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Dead medium: the Astrolabe; Ctesibius's Clepsydra Orrery
From: (Richard Kadrey)
Source(s): (((kadrey remarks: This page was constructed and written by James E. Morrison, who teaches an Introduction to Astronomy course at Montgomery College at Tokoma Park in Connecticut. If you're really interested in astrolabes, he sells cool, working models through the site.)))

"Astrolabe History

"Origins of Astrolabe Theory

"The origins of the astrolabe were in classical Greece. Apollonius (ca. 225 BC), the great codifier of conic sections, probably studied the astrolabe projection.

"The most influential individual on the theory of the astrolabe projection was Hipparchus who was born in Nicaea in Asia Minor (now Iznik in Turkey) about 180 BC, but studied and worked on the island of Rhodes. (...) Hipparchus did not invent the astrolabe but he did refine the projection theory.

:The earliest evidence of use of the stereographic projection in a machine is in the writing of the Roman author and architect, Vitruvius (ca. 88 - ca. 26 BC), who in *De architectura* describes a clock (probably a clepsydra or water clock) made by Ctesibius in Alexandria. Apparently, Ctesibius' clock had a rotating field of stars behind a wire frame indicating the hours of the day.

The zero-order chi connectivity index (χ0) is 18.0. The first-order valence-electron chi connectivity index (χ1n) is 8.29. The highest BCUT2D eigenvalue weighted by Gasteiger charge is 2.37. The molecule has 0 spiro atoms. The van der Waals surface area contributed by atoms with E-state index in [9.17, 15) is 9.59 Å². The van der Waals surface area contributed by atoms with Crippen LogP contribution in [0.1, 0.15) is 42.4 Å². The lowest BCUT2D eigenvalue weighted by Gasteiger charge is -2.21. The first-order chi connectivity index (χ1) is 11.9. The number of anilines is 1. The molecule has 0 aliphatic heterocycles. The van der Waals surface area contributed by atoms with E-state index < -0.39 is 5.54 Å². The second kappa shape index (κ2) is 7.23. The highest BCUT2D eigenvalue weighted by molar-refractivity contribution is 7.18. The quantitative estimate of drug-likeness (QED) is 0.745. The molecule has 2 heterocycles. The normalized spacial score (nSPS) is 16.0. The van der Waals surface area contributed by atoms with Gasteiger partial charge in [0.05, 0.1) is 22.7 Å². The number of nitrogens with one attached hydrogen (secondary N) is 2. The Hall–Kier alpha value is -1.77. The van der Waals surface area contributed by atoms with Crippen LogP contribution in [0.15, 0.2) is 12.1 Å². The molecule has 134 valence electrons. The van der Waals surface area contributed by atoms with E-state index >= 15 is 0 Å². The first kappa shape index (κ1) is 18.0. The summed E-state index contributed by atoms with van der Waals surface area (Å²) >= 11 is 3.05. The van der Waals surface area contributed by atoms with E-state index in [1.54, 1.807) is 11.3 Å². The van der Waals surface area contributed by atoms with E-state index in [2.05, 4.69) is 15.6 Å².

"The wire framework (the spider) was possibly constructed using the stereographic projection with the eye point at the north celestial pole. Similar constructions dated from the first to third century and have been found in Salzburg and northeastern France, so such mechanisms were apparently fairly widespread among Romans.

"The first major writer on the projection was the famous Claudius Ptolemy (ca. AD 150) who wrote extensively on it in his work known as the *Planisphaerium.* There are tantalizing hints in Ptolemy's writing that he may have had an instrument that could justifiably be called an astrolabe. Ptolemy also refined the fundamental geometry of the Earth-Sun system that is used to design astrolabes.

"Early Astrolabes

"No one knows exactly when the stereographic projection was actually turned into the instrument we know today as the astrolabe. Theon of Alexandria (ca. 390) wrote a treatise on the astrolabe that was the basis for much that was written on the subject in the Middle Ages.

"Synesius of Cyrene (378-430) apparently had an instrument constructed that was arguably a form of astrolabe. This is plausible since Synesius was a student of Hypatia, Theon's daughter. The earliest descriptions of actual instruments were written by John Philoponos of Alexandria (a.k.a. Joannes Grammaticus) in the sixth century and a century later by Severus Sebokht, Bishop of Kenneserin, Syria, although it is likely that Sebokht's work was derivative of Theon. It is certain that true astrolabes existed by the seventh century."

Richard Kadrey (